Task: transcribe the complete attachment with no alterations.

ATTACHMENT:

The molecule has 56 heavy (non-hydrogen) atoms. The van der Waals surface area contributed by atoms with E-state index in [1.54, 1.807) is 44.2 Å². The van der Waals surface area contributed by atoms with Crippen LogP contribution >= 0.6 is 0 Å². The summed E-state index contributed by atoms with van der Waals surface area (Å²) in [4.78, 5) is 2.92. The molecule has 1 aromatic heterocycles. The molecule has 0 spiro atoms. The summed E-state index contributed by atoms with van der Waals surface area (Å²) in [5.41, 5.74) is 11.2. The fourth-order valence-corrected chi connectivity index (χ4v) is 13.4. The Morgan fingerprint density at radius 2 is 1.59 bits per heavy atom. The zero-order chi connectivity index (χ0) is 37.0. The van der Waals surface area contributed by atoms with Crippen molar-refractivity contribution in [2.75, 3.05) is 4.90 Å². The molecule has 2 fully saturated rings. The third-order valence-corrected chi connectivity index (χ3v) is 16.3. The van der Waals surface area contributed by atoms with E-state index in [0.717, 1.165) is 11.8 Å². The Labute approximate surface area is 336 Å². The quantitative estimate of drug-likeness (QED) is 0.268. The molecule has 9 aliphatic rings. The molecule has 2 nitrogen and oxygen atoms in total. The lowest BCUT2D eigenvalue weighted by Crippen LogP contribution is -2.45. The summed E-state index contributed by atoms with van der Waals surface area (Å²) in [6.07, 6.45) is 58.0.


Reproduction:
The molecule has 56 heavy (non-hydrogen) atoms. The van der Waals surface area contributed by atoms with E-state index in [1.54, 1.807) is 44.2 Å². The van der Waals surface area contributed by atoms with Crippen LogP contribution >= 0.6 is 0 Å². The summed E-state index contributed by atoms with van der Waals surface area (Å²) in [4.78, 5) is 2.92. The molecule has 1 aromatic heterocycles. The molecule has 0 spiro atoms. The summed E-state index contributed by atoms with van der Waals surface area (Å²) in [5.41, 5.74) is 11.2. The fourth-order valence-corrected chi connectivity index (χ4v) is 13.4. The Morgan fingerprint density at radius 2 is 1.59 bits per heavy atom. The zero-order chi connectivity index (χ0) is 37.0. The van der Waals surface area contributed by atoms with Crippen molar-refractivity contribution in [2.75, 3.05) is 4.90 Å². The molecule has 2 fully saturated rings. The third-order valence-corrected chi connectivity index (χ3v) is 16.3. The van der Waals surface area contributed by atoms with E-state index in [0.717, 1.165) is 11.8 Å². The Labute approximate surface area is 336 Å². The quantitative estimate of drug-likeness (QED) is 0.268. The molecule has 9 aliphatic rings. The molecule has 2 nitrogen and oxygen atoms in total. The lowest BCUT2D eigenvalue weighted by Crippen LogP contribution is -2.45. The summed E-state index contributed by atoms with van der Waals surface area (Å²) in [6.07, 6.45) is 58.0.